As Cambridge Ward 1 Councillor, I will defend the countryside line from any amendments or updates that threaten current protections. Having areas for agriculture and green spaces to enjoy is crucial for the Region. Before any new amendments are made I will make sure the do not affect the line in a negative way

Q2: How will you work to protect prime agricultural areas, the Waterloo moraine, and drinking water?

I will work to protect agricultural areas, the Waterloo Moraine and our drinking water by ensuring future developments do not invade or disturb these areas. I will continue with and enhance current legislation for winter maintenance, agricultural and industry run off and location of future developements to protect drinking water and/or agricultural areas. I would also like to see our City continue in the direction of subdivision developement that supports active living while minimizing the effects from rain water run off.

Q3: As our population grows, how should Waterloo Region plan for new development?

As our Region grows we have to continue planning with the concept of growing up not out. We cannot continue with the urban sprawl we are witnessing across Ontario. Transit will have to be designed to reduce our dependence on the automobile. We are moving to a new age where our dependence on the car will decrease. As we grow up and not out we will need the local farmers and markets more than ever, this is why we must protect the fertile lands.

Donna Reid | donnaereid@rogers.com |

No response provided yet.

Peter Crystal | pcrystal@rogers.com |

No response provided yet.

Stewart Allan | stuallan@sympatico.ca |

No response provided yet.

Cliff Eggleton | cliffeggleton@gmail.com | www.choosecliffEgg.com

Response submitted July 30.

Q1: Will you defend the countryside line against amendments and updates to the Official Plan that threaten to weaken its protections?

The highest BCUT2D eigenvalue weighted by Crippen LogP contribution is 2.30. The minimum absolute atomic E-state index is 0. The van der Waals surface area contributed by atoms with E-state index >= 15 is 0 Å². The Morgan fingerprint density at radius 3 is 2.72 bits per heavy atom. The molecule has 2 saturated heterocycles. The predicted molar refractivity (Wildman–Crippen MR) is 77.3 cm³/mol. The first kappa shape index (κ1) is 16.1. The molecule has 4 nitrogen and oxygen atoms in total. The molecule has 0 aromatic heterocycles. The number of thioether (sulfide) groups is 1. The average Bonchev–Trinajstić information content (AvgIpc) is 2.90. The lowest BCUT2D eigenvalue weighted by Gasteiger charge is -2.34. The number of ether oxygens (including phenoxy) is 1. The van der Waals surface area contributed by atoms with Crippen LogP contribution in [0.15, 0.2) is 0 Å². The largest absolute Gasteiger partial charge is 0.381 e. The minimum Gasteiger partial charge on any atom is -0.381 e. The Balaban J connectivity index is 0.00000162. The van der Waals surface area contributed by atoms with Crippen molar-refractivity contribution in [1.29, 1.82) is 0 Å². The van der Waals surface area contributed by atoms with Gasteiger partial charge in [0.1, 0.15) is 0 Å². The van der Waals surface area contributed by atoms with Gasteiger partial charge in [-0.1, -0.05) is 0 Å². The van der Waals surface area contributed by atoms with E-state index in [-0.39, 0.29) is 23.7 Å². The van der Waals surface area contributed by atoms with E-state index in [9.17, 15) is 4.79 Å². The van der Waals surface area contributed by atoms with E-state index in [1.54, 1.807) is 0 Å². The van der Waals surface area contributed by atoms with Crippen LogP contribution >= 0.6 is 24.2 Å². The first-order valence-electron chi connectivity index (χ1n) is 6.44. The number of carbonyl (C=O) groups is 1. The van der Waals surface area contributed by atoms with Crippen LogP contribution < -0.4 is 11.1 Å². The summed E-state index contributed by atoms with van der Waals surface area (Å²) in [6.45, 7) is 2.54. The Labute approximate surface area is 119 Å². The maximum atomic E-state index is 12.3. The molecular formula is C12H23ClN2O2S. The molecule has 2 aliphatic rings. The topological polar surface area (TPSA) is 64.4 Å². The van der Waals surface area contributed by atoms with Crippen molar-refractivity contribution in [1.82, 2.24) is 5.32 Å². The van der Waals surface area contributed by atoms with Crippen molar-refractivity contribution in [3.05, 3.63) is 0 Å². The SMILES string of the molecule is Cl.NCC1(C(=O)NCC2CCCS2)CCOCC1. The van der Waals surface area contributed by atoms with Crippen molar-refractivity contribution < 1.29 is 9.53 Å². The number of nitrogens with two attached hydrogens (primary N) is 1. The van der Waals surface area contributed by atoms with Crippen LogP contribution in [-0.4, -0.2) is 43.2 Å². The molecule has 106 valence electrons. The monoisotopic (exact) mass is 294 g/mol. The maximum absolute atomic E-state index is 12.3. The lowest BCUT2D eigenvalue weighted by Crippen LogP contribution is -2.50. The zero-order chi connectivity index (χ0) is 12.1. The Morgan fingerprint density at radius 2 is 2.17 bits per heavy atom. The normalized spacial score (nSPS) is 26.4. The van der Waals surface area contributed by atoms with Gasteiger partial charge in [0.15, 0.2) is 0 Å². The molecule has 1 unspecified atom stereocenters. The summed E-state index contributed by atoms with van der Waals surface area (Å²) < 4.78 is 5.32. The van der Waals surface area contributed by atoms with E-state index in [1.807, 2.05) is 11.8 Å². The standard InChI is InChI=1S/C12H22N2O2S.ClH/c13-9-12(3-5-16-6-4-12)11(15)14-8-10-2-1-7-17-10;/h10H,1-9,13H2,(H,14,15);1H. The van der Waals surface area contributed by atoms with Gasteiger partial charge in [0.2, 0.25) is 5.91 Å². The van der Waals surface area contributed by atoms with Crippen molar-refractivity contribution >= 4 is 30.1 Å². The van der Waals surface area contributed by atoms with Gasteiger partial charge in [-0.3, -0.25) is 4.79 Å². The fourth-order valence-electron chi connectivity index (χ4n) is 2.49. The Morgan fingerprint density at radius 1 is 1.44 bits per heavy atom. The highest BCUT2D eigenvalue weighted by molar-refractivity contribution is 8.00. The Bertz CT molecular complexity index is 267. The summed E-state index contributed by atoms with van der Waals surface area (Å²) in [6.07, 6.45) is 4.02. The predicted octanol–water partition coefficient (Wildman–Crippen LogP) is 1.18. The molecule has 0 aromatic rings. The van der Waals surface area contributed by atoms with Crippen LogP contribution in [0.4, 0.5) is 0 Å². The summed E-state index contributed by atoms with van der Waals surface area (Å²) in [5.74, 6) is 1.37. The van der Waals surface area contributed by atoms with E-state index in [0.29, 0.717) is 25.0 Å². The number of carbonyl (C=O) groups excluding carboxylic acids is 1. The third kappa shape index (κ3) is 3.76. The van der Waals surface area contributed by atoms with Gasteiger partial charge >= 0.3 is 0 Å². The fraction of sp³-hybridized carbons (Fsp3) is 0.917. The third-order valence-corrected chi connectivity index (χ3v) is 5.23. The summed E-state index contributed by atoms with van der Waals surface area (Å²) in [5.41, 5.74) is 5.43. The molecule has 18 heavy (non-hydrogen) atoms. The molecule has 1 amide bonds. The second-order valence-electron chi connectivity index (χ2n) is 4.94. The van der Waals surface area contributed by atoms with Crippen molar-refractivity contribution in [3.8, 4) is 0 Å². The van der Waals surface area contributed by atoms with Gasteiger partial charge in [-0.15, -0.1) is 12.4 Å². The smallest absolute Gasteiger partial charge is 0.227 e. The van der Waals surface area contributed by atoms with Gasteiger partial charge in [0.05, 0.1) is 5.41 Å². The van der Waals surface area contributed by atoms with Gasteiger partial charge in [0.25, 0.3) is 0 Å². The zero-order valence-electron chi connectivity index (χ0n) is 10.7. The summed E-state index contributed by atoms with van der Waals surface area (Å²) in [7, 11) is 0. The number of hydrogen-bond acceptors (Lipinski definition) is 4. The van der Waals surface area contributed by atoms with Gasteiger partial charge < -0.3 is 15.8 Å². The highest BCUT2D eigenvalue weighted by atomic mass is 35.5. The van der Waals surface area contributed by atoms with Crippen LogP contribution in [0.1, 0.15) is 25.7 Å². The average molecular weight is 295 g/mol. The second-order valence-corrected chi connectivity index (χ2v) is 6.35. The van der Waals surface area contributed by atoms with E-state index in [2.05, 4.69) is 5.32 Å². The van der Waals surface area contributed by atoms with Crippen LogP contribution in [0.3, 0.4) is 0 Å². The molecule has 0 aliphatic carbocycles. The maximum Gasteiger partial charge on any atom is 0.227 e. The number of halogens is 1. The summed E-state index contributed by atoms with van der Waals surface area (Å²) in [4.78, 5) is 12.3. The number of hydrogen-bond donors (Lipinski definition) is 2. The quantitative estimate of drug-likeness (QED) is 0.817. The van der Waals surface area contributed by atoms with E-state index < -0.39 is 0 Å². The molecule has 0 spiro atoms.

All Land use and the future development of farm lands or any protected areas are not a decision to be made quickly. I do not support urban sprawl and believe we need to reconsider how we use and develop the land we presently have and how to redevelop or rezone areas within our communities that already exist.

Q2: How will you work to protect prime agricultural areas, the Waterloo moraine, and drinking water?

Prime agricultural land along with its appropriate use and management is extremely important to the Waterloo Moraine along with the Pairs / Galt Moraine. I believe we have to support sustainable agricultural systems and processes that don’t negatively impact our drinking water along with appropriate winter road maintenance to limit impact to all ground drinking water.

Q3: As our population grows, how should Waterloo Region plan for new development?

Waterloo Region along with our lower tier municipalities must work together and consider all the impacts from new and ongoing developments in our communities, neighbourhoods and lands we need a focus on how these developments impact our environment and make decisions accordingly

Cambridge – Ward 2

Mike Devine | devine.mk@gmail.com |

No response provided yet.

Jeff Richardson | richardson4ward2@gmail.com | @Richardson4w2

Response submitted August 3.

General Answer

First I have to say I believe that the Region of Waterloo and the municipalities contained within have done a fantastic job through their official plans to hold the line. I can’t imagine that newly elected representatives are going to start walking back on the good work that has already been done.

Q1: Will you defend the countryside line against amendments and updates to the Official Plan that threaten to weaken its protections?

I will certainly work to maintain the intent of the current official plans in place. I believe Waterloo Regions was adopted in 2009 and Cambridge in 2012/13. I believe their would be considerable opposition related to weakening the current protections in place and I can’t see the various municipalities being in support of these types of changes.

Q2: How will you work to protect prime agricultural areas, the Waterloo moraine, and drinking water?

I believe we need to maintain the moraine to ensure adequate recharge of the aquifer, we should also give consideration to the amount of discharge that is occurring and the future growth of discharge on both a commercial/industrial and residential basis. We also need to ensure that if the surrounding moraine’s are pulled into current Greenbelt legislation that we maintain any greater rights and protections that we have currently.